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Debating the Limits on Lawmakers' Terms

The editorial ``No to Term Limits,'' Dec. 14, says that term limits would ``restrict citizens' right to choose....'' What could be more restrictive than the present system? In the last election, over 90 percent of the House incumbents were either unopposed or in financially noncompetitive races. Very few qualified challengers were willing to engage in an almost hopeless challenge. The author says term limits ``would send packing skillful senators and representatives....'' As evidenced by the way the budget deficit, trade deficit, government spending, and campaign financing has been handled, the limited number of skilled congressmen are not effective under the present system. They concentrate on getting reelected, pork-barrel politics and easy nonissues such as flag burning.

Successful business organizations do not keep managers in the same positions of power for life, or until they are removed by scandal or death. During such long periods of control, they tend to become complacent about business needs, delegating work to staff while concentrating on enhancing their own wealth and power.

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We must have a change in government, and thankfully President Bush and the people favor it. It is ironic that Congress accepts the people's position on all issues except those that effect their own power, prestige, or pocketbook.

William M. Cooper, Easton, Md.

The author's arguments against limiting the term of lawmakers are well stated. The congressman from our district is considered one of the best. He generally wins elections with a minimum of opposition. Yet just as he takes office, circumstances force him to begin preparing for the next election campaign, two years hence. This does not keep him from doing a first-rate job, but many of his colleagues are more concerned about getting reelected than doing the job at hand. Our congressman has loyal supporters who don't represent special-interest groups but rather are educated, middle-class individuals who have only moderate means to contribute to election campaigns. Yet they are determined to elect capable candidates. Extending a congressman's term to four years would not eliminate the problem entirely for the lawmaker or for the voter, but it would reduce it to a more manageable size.

Donald R. Fessler, Blacksburg, Va., Community Leader Training Associates

The editorial making the case against term limits for lawmakers concludes by saying, ``But why remove lawmakers just as they start to get truly knowledgeable and effective?'' Honest, sincere persons, using common sense and acting intelligently, would probably do far better for the US than the job being done now. As the saying goes, a new broom sweeps clean - and we need some cleaning! How can we justify limiting the most important job in the country, the presidency, to only eight years and still believe that members of Congress are only starting to be knowledgeable and effective after 12? Albert M. Frost, White Plains, N.Y.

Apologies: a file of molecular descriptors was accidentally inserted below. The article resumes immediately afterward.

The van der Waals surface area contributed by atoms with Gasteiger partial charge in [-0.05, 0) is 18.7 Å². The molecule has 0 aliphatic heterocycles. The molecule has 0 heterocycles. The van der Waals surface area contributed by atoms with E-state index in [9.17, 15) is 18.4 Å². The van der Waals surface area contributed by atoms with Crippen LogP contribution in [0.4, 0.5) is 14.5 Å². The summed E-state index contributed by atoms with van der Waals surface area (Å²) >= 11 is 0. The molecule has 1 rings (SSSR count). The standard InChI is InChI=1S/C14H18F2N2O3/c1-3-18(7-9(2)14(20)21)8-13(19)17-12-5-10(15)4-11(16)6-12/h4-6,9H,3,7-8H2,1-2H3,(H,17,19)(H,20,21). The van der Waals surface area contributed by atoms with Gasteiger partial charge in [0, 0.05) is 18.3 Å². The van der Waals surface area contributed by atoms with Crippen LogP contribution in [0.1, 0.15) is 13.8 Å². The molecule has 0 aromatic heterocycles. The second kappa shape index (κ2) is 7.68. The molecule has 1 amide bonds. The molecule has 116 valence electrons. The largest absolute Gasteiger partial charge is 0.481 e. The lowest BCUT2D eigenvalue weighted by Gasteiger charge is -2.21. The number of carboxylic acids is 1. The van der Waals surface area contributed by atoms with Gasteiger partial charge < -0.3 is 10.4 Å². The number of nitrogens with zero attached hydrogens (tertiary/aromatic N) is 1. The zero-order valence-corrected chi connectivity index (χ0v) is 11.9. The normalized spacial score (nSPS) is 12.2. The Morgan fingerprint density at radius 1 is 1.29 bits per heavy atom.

Rotation in office never harms government when representation, not reelection, is the goal of elected officials. The longer elected public officials are in office, the more insulated they become to the issues of their constituency. David G. Soule, Carmel Valley, Calif.

The editorial suggests that most lawmakers just ``start to get truly knowledgable and effective'' after 12 years. The author says a term limit of 12 years for both the House and the Senate is ``the most common proposal.'' I would favor limits of 12 years for the president, 16 years for the House, and 24 years for the Senate. Representatives should be elected for four-year terms. Thus, presidents would be limited to three terms and members of the House and Senate to four consecutive terms. Jim Seagraves, Oregon City, Ore.

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Our Constitution's authors did not plan to make service as a representative of a constituency into a permanent career in the same position. They were attempting to avoid any semblance of a hereditary monarchy or permanent ruling body composed of the same individuals. Just as we need to be able to keep the good servants on, we also need to be able to bring in new blood and fresh ideas. Term limits guarantee that they cannot be kept out, while at the same time guaranteeing the riddance of stale ideas. I fail to see how term limits would weaken Congress against the presidency where an equivalent limit has been in place for some time. Marvin J. Ward, Raleigh, N.C.

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